At a young age, most of us are taught about the dangers of ingesting substances that alter our brain chemistry and the addictive effects that some of them can have on us. I will avoid repeating too much of that here, but I will say that all of that holds true when it comes to many of the most commonly abused drugs, and there is a very good reason to avoid them.

At the same time, however, I struggle with the modern compartmentalization of the different drugs. In particular, I find it irresponsible that in many countries substances like LSD and magic mushrooms —both of which are non-addictive, have limited side-effects in the majority of cases, and are even showing promise in treating various mental health issues in modern research — are put in the same legal category as cocaine and heroin.

Not only are we content disrupting the lives of everyday people who want to safely interact with substances that are far less dangerous than something like alcohol, but we are also seemingly okay with reinforcing a dated stigma that stops millions of people from experiencing a different side of reality.

Today, my interaction with most drugs is reasonably contained and limited, but for the last half-decade of my life, I have tried to consume either LSD or magic mushrooms twice a year. Sometimes more.

While I don’t walk around recommending them to every person I meet— I’m aware that they, too, can have unpleasant side-effects if care isn’t taken — I do often wonder if those who never experience this profound shift in reality can really say that they have fully experienced the world.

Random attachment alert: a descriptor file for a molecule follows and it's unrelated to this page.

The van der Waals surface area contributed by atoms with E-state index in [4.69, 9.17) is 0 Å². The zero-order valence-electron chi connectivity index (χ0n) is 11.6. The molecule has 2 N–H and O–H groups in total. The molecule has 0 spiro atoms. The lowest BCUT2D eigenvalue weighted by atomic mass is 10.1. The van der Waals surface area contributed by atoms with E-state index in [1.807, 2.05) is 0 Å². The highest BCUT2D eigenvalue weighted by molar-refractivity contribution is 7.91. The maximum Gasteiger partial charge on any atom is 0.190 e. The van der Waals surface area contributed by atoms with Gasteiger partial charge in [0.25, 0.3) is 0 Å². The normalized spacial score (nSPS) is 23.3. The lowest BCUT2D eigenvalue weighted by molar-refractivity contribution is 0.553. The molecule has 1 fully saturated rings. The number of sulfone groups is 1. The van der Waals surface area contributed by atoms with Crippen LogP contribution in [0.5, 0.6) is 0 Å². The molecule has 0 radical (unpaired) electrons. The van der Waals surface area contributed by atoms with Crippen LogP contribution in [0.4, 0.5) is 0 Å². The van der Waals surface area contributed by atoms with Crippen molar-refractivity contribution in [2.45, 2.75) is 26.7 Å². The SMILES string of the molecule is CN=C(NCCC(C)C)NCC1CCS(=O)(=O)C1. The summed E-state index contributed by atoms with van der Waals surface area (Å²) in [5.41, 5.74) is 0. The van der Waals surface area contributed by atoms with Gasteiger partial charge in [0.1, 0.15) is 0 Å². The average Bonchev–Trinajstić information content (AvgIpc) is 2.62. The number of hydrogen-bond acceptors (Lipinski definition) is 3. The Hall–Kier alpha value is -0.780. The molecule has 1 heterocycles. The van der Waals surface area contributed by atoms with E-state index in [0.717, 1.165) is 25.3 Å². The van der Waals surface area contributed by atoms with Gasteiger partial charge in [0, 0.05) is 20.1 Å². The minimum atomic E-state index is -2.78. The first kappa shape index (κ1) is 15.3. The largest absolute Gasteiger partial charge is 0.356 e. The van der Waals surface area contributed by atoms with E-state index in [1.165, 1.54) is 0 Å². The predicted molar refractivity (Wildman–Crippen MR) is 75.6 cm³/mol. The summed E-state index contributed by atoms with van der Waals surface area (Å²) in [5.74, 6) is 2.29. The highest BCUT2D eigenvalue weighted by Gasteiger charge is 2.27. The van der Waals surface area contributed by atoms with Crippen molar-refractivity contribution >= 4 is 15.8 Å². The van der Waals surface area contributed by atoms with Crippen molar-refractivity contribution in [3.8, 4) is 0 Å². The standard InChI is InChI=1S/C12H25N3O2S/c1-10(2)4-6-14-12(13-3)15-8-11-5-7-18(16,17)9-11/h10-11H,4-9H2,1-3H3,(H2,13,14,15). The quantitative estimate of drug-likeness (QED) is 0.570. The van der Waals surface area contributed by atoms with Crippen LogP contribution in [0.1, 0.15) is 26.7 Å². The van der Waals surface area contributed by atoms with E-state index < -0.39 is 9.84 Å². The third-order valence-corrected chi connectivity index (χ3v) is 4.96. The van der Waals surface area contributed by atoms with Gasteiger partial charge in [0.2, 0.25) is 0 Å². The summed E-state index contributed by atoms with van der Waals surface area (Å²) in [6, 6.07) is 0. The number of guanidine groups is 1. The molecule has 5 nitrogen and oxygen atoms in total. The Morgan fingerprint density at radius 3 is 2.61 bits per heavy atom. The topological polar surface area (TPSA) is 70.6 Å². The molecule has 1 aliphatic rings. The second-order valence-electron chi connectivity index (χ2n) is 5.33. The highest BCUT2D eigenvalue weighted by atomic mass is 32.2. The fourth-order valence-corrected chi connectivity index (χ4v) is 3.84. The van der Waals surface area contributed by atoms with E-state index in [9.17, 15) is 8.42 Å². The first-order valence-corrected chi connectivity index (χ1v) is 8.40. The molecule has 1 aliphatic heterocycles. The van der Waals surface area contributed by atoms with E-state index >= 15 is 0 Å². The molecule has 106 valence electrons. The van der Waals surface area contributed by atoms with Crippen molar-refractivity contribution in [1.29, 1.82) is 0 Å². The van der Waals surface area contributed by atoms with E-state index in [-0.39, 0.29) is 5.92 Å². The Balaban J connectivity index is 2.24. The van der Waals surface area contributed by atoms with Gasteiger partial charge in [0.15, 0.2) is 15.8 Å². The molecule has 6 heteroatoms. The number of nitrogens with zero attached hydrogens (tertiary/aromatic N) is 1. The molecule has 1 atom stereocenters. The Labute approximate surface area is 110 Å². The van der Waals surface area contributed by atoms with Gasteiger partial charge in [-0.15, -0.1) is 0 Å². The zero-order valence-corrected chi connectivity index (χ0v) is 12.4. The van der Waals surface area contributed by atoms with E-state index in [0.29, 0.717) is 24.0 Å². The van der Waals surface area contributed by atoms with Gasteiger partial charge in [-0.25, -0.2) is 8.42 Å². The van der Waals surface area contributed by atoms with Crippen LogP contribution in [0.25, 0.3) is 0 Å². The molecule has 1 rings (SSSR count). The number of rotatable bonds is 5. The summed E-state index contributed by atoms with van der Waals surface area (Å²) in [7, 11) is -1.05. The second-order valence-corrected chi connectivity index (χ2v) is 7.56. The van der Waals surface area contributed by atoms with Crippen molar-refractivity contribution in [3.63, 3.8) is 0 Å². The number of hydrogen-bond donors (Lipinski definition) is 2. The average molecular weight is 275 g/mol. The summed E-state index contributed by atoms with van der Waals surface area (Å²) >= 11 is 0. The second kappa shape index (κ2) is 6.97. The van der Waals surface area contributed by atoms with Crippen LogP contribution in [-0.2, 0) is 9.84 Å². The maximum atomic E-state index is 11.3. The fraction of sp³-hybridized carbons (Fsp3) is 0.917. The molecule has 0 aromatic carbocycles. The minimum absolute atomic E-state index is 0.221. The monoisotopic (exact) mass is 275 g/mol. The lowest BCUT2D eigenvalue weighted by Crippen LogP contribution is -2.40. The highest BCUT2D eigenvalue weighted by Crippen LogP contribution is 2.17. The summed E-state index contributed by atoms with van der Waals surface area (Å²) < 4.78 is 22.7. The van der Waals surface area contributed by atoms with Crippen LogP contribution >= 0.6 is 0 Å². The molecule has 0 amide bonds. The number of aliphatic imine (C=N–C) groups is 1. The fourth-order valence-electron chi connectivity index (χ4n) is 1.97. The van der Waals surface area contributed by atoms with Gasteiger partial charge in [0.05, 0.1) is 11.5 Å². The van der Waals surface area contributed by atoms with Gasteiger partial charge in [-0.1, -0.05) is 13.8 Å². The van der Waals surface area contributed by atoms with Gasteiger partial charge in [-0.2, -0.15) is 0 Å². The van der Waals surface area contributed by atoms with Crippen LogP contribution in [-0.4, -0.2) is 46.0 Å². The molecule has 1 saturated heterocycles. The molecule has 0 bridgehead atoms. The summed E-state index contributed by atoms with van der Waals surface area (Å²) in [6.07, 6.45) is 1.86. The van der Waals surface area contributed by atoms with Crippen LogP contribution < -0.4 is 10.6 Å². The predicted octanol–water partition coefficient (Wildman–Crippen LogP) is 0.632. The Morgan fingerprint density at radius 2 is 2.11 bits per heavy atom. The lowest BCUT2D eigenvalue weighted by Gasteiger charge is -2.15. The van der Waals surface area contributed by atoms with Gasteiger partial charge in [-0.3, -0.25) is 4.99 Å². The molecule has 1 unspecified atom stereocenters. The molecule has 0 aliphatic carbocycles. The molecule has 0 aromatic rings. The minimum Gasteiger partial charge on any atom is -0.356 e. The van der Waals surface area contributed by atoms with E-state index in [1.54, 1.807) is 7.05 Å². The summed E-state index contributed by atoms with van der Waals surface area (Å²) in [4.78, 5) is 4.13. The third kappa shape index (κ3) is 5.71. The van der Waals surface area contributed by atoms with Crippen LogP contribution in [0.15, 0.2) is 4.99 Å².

People often talk about how nothing prepares you for how you, as a person, will change when you have kids. You can do all the research you want, and you can project based on other people’s experiences, but it won’t entirely capture the intimate details of parenthood like an experience does.

Somewhat similarly, psychedelic drugs provide a window into corners of the human psyche — corners that often inspire unimaginable forms of bliss and personal growth — that are otherwise not accessible to us at all. These are parts of the mind that have changed millions of lives for the better. Should that really be something we aggressively shun and discourage?

 

III

Any time I tell someone that many of the most beautiful moments in my life have occurred under the influence of drugs, I prepare to be judged.

Invariably, the person in question will point out the strangeness of something so seemingly artificial meaning so much — as in, surely real life has enough to offer on its own that we don’t need a false kind of overlay.

Maybe we don’t need anything. In fact, the lives of the majority suggest precisely that. But the problem here is that we are inherently biased against anything that is unfamiliar. As such, whatever is unfamiliar will take on the label artificial, automatically claiming a lesser value.